A purely Russian invention, samovar grew from a practical household item into an element of Russian folk art. It began as a “samovar kitchen” in the 18th century, a device that was heated by coal or kerosene and used to make shchi (traditional cabbage soup), kasha (another dinner staple) and tea. Later on, when tea became more affordable and therefore more popular, samovars were made specifically for the purpose of making tea. The first samovar factory opened in Tula in 1778, and since then this town of gunsmiths became known as the center of samovar production in Russia. The best samovar masters expressed their creativity through ornate designs making each samovar into a masterpiece of applied art. Today, samovars are still used in many Russian households, but the most exquisite ones can be found in museums and private collections all over the world.
Kobuz, also called kobyz, is a 2-stringed musical instrument played with a bow. Once popular among most Central Asian nations, nowadays it is used mostly in Kazakhstan. In the past, shamans used the kobuz to make deep gloomy sounds during their sacred rituals, always improvising on the spot. In the ancient city of Khiva, kobuz was played by musicians in the royal courtyard. It was also the instrument of choice for many traveling poet-singers who sang tales of the great heroes and events of the past. When listening to this instrument, you can almost hear the winds blowing through the endless steppes, or picture hordes of warriors on horseback, or shepherds moving their flocks of sheep – this is how much kobuz music is a reflection of the Central Asian history and cultural heritage.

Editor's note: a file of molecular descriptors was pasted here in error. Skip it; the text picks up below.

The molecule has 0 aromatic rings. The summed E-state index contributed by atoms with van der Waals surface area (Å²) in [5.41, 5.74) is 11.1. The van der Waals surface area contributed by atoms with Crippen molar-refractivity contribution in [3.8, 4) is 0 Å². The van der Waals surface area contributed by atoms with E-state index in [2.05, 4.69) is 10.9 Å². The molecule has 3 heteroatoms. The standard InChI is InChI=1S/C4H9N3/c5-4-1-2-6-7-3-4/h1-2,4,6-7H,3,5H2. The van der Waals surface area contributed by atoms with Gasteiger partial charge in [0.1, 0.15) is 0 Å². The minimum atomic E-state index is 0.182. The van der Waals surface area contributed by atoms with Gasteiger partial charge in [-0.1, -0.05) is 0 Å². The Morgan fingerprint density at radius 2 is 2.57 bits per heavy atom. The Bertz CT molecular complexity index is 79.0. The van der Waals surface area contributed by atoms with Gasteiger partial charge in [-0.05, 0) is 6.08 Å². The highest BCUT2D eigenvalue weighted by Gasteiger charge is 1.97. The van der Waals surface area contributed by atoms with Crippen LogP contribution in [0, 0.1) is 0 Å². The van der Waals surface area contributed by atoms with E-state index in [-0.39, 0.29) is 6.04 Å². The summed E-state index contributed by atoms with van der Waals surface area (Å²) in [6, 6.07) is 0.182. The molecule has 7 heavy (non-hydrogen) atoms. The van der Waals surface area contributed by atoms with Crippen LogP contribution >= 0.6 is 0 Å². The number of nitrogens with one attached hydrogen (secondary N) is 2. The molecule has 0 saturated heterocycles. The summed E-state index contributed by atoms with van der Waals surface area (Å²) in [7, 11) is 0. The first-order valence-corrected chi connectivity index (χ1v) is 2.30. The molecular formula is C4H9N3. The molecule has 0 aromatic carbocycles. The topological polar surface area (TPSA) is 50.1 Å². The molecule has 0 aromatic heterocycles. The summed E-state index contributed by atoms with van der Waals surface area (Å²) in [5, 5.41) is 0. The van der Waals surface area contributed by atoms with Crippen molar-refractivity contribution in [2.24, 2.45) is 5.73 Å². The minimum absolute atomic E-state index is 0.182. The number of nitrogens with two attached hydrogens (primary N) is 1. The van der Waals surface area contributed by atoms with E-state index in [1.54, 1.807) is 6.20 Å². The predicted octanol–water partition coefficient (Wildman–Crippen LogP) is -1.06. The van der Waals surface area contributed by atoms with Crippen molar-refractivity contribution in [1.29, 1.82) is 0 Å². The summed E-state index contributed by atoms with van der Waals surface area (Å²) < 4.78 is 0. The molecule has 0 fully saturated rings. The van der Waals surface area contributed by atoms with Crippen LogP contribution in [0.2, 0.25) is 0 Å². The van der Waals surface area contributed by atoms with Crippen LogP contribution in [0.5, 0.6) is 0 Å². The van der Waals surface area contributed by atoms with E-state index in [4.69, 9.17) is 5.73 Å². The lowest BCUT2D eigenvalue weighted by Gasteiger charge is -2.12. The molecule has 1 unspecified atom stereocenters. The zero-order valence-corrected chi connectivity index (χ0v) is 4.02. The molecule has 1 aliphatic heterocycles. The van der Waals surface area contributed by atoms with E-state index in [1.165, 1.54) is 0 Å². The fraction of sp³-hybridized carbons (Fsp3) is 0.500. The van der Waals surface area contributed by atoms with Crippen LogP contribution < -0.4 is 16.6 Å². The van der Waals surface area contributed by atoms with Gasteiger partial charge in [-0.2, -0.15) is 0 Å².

Clay pottery has always been a popular handicraft in Central Asian countries. It is not surprising, as clay is a natural part of many Central Asian landscapes. Historically, clay was used in Central Asia for building dwellings, making stoves and household artifacts, such as tableware, as well as toys and decorative items. Ceramics glazing techniques were adopted by Central Asian artisans during the advance of Islamic culture in the region, around the 8th-11th centuries. Being situated in the midst of the famous Silk Route network greatly influenced the design and techniques used in Central Asian ceramics and pottery. The multi-cultural legacy of the Silk Route and the traditions of the enigmatic nations of the Orient find reflection in the clay artifacts produced at different times in history and displayed in museums of Central Asia and other countries.